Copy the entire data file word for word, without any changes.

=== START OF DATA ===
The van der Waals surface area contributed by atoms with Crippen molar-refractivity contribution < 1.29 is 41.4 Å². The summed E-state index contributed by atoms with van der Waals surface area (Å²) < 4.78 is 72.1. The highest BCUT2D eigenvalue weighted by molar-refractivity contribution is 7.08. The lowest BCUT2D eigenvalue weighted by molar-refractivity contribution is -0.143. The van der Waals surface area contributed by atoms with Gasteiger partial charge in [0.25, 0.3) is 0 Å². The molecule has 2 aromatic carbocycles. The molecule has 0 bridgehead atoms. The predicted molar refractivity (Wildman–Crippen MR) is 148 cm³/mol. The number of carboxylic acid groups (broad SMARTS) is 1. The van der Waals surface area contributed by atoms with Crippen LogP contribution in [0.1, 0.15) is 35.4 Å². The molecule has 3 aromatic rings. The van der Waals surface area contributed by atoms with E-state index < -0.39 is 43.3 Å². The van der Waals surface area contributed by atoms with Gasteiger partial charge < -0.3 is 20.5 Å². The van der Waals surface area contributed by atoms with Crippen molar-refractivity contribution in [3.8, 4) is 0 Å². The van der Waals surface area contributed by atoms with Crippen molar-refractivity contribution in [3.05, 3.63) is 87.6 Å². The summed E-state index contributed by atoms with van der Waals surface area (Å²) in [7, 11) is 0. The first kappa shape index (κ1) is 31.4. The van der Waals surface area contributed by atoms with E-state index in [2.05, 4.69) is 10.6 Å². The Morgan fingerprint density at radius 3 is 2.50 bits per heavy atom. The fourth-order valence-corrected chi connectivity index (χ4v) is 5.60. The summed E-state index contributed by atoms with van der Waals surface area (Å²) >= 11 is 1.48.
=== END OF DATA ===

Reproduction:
The van der Waals surface area contributed by atoms with Crippen molar-refractivity contribution < 1.29 is 41.4 Å². The summed E-state index contributed by atoms with van der Waals surface area (Å²) < 4.78 is 72.1. The highest BCUT2D eigenvalue weighted by molar-refractivity contribution is 7.08. The lowest BCUT2D eigenvalue weighted by molar-refractivity contribution is -0.143. The van der Waals surface area contributed by atoms with Gasteiger partial charge in [0.25, 0.3) is 0 Å². The molecule has 2 aromatic carbocycles. The molecule has 0 bridgehead atoms. The predicted molar refractivity (Wildman–Crippen MR) is 148 cm³/mol. The number of carboxylic acid groups (broad SMARTS) is 1. The van der Waals surface area contributed by atoms with Crippen LogP contribution in [0.1, 0.15) is 35.4 Å². The molecule has 3 aromatic rings. The van der Waals surface area contributed by atoms with E-state index < -0.39 is 43.3 Å². The van der Waals surface area contributed by atoms with Gasteiger partial charge < -0.3 is 20.5 Å². The van der Waals surface area contributed by atoms with Crippen molar-refractivity contribution in [3.8, 4) is 0 Å². The van der Waals surface area contributed by atoms with Crippen molar-refractivity contribution in [3.05, 3.63) is 87.6 Å². The summed E-state index contributed by atoms with van der Waals surface area (Å²) in [7, 11) is 0. The first kappa shape index (κ1) is 31.4. The van der Waals surface area contributed by atoms with E-state index in [2.05, 4.69) is 10.6 Å². The Morgan fingerprint density at radius 3 is 2.50 bits per heavy atom. The fourth-order valence-corrected chi connectivity index (χ4v) is 5.60. The summed E-state index contributed by atoms with van der Waals surface area (Å²) >= 11 is 1.48.